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Financial Post – Canada: Pipeline needs federal help

Pipeline needs federal help: oil executive: Talks being held: Mackenzie project economically 'thin,' says Imperial V-P
Mar 07, 2006
CALGARY – The $7-billion Mackenzie Gas Project will not move ahead without federal government help to improve its “slim” economics,” a top Imperial Oil Ltd. executive said yesterday.
Senior vice-president Randy Broiles said project proponents and a federal government team are in talks over financial terms, the broad principles of which were established last fall by the last government.
At the time, Deputy Prime Minister Anne McLellan said Imperial and partners ConocoPhillips, Shell Canada Ltd., ExxonMobil Corp. and the Aboriginal Pipeline Group (APG) asked for $1.2-billion in breaks from Ottawa.
“The fiscal terms are very, very important,” Mr. Broiles told reporters at an Arctic gas conference organized by the Canadian Institute. “The project is slim by any measure, and if we are unable to get the help from the federal government that we are going to have to have … through mutual risk sharing, that would be a deal killer.”
In his speech, Mr. Broiles said the project would have to be competitive with imported liquefied natural gas, which is expected to dominate supply growth in North America.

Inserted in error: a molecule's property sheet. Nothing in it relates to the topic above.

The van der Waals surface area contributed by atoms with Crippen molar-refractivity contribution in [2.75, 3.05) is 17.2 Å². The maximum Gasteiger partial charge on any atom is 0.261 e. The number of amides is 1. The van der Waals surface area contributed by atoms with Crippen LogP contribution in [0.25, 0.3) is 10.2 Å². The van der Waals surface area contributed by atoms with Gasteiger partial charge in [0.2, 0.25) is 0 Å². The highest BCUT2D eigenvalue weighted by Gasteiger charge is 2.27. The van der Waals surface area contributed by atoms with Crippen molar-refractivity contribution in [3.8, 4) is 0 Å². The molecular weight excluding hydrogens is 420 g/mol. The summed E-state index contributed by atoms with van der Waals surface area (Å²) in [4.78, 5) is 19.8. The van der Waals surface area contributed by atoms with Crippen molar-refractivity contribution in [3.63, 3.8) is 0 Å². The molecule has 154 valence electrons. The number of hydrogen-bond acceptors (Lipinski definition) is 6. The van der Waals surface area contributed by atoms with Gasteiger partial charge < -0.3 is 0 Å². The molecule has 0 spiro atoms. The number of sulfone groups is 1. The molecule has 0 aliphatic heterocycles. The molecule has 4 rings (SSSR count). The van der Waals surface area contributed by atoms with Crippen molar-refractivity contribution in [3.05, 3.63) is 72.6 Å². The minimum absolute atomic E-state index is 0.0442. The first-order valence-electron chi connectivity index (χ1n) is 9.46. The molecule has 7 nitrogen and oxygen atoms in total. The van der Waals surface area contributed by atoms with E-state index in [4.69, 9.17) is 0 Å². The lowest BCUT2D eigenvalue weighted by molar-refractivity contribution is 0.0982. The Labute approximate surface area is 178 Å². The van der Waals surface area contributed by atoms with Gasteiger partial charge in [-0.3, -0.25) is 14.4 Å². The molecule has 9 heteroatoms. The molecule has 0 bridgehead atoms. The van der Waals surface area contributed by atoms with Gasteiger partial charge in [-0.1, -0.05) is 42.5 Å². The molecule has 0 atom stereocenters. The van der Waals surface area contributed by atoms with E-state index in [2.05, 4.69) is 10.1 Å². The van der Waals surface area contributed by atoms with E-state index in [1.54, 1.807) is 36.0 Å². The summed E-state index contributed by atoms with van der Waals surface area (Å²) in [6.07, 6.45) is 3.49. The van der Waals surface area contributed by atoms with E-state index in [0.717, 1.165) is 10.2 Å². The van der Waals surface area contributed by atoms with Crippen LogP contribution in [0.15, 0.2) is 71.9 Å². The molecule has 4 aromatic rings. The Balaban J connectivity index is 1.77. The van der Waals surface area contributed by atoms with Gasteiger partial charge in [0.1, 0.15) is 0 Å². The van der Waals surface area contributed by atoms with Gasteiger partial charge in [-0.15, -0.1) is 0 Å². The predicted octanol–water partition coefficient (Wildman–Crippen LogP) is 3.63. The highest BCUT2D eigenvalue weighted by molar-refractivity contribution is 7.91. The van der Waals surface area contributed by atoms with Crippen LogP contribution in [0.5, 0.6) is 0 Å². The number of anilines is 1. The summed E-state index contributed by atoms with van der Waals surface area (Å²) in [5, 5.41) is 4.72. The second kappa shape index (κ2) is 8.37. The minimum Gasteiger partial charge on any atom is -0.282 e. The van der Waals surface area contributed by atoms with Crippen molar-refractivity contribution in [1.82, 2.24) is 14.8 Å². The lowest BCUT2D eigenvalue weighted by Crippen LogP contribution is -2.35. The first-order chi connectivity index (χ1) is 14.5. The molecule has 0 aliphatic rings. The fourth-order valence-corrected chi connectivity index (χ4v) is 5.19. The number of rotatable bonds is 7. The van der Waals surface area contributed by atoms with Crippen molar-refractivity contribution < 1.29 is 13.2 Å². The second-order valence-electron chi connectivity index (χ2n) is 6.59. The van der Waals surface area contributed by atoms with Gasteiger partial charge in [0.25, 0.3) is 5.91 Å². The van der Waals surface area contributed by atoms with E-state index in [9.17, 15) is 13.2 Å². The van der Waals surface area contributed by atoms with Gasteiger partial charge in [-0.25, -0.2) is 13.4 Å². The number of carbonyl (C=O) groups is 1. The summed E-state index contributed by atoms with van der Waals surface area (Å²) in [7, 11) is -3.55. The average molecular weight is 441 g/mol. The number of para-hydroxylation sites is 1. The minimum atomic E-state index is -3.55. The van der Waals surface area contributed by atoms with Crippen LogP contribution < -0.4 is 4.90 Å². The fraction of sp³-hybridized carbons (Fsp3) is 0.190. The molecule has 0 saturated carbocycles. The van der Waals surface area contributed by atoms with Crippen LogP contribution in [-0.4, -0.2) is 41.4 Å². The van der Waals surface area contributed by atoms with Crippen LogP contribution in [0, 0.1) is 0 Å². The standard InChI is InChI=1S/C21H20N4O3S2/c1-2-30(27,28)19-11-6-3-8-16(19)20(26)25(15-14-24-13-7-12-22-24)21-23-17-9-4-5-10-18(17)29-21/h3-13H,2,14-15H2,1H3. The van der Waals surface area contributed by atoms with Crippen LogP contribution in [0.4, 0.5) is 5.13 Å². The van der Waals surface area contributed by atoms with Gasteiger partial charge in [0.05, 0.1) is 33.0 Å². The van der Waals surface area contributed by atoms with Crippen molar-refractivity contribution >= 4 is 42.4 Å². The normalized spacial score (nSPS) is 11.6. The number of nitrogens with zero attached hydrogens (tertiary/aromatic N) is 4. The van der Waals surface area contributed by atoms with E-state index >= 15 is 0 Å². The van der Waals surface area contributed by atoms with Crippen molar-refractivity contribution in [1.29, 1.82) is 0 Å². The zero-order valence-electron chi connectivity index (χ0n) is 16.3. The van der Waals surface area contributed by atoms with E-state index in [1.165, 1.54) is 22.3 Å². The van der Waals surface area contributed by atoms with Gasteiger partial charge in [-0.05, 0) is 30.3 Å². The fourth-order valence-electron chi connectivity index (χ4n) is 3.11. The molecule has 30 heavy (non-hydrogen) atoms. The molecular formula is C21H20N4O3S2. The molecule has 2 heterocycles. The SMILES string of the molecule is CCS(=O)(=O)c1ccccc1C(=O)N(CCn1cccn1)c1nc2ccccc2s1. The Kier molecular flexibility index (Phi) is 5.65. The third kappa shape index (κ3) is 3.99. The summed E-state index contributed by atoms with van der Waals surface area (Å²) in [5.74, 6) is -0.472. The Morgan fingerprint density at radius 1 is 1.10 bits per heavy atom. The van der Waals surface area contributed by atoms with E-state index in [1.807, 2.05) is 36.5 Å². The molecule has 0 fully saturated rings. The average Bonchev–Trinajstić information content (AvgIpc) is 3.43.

Mr. Broiles said he hopes to reach a deal with Ottawa in the next three or four months.
“It's very clear that the Mackenzie project is a high priority for the new administration.”
Mr. Broiles confirmed that the Liberal government proposed taking an equity stake in the project, but the idea was rejected.
“It was quickly thrown aside because it doesn't solve the problem,” he said. “We still have a thin project.”
In October, Ms. McLellan, who was defeated in the January federal election, denied a National Post report that Ottawa had made an offer to take an equity stake in the then-stalled project.
Mr. Broiles said the federal government may be a shipper on the pipeline if it agrees to take royalties in kind, instead of cash.
Initially, the federal government would not move a significant amount, since royalty payments tend to be low until a project reaches payout.
“That is one of the alternatives that we are talking to the federal government about in terms of sharing risk, ” he said.
Meanwhile, Bob Reid, president of the APG, the aboriginal organization that has the right to earn a third stake in the pipeline, said the Deh Cho First Nations have until June 30 to join the group — or lose their option of take part.
The APG has reserved a 34% stake for the Deh Cho, which have used their refusal to support the pipeline as a lever in their negotiations for a land claim agreement with the federal government.
Mr. Reid said the APG has imposed the deadline because it needs to get on with negotiations with lenders to pay for its $1.3-billion share of construction costs.

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